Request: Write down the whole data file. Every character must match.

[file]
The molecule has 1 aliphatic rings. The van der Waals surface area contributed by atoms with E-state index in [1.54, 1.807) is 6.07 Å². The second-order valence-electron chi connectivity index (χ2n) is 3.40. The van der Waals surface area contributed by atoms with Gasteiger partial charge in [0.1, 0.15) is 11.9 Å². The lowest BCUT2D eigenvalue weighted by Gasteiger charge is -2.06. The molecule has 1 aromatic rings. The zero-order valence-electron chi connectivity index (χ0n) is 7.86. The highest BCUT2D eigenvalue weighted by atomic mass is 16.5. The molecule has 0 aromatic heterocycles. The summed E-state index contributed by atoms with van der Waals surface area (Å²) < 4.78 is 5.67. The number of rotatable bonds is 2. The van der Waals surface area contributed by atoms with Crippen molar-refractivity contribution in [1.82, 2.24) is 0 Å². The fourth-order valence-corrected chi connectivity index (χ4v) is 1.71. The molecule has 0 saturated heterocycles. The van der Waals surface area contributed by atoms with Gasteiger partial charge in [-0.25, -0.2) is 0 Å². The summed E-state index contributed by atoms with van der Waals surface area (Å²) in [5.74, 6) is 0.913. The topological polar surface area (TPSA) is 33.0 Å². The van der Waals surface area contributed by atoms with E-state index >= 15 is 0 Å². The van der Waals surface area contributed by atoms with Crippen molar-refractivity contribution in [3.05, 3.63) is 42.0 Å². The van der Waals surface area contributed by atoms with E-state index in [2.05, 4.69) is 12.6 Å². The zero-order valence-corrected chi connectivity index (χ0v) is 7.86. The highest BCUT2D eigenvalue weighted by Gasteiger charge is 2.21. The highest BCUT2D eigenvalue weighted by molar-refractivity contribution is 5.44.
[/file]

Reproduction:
The molecule has 1 aliphatic rings. The van der Waals surface area contributed by atoms with E-state index in [1.54, 1.807) is 6.07 Å². The second-order valence-electron chi connectivity index (χ2n) is 3.40. The van der Waals surface area contributed by atoms with Gasteiger partial charge in [0.1, 0.15) is 11.9 Å². The lowest BCUT2D eigenvalue weighted by Gasteiger charge is -2.06. The molecule has 1 aromatic rings. The zero-order valence-electron chi connectivity index (χ0n) is 7.86. The highest BCUT2D eigenvalue weighted by atomic mass is 16.5. The molecule has 0 aromatic heterocycles. The summed E-state index contributed by atoms with van der Waals surface area (Å²) < 4.78 is 5.67. The number of rotatable bonds is 2. The van der Waals surface area contributed by atoms with Crippen molar-refractivity contribution in [1.82, 2.24) is 0 Å². The fourth-order valence-corrected chi connectivity index (χ4v) is 1.71. The molecule has 0 saturated heterocycles. The van der Waals surface area contributed by atoms with Gasteiger partial charge in [-0.25, -0.2) is 0 Å². The summed E-state index contributed by atoms with van der Waals surface area (Å²) in [5.74, 6) is 0.913. The topological polar surface area (TPSA) is 33.0 Å². The van der Waals surface area contributed by atoms with E-state index >= 15 is 0 Å². The van der Waals surface area contributed by atoms with Crippen molar-refractivity contribution in [3.05, 3.63) is 42.0 Å². The van der Waals surface area contributed by atoms with E-state index in [2.05, 4.69) is 12.6 Å². The zero-order valence-corrected chi connectivity index (χ0v) is 7.86. The highest BCUT2D eigenvalue weighted by Gasteiger charge is 2.21. The highest BCUT2D eigenvalue weighted by molar-refractivity contribution is 5.44.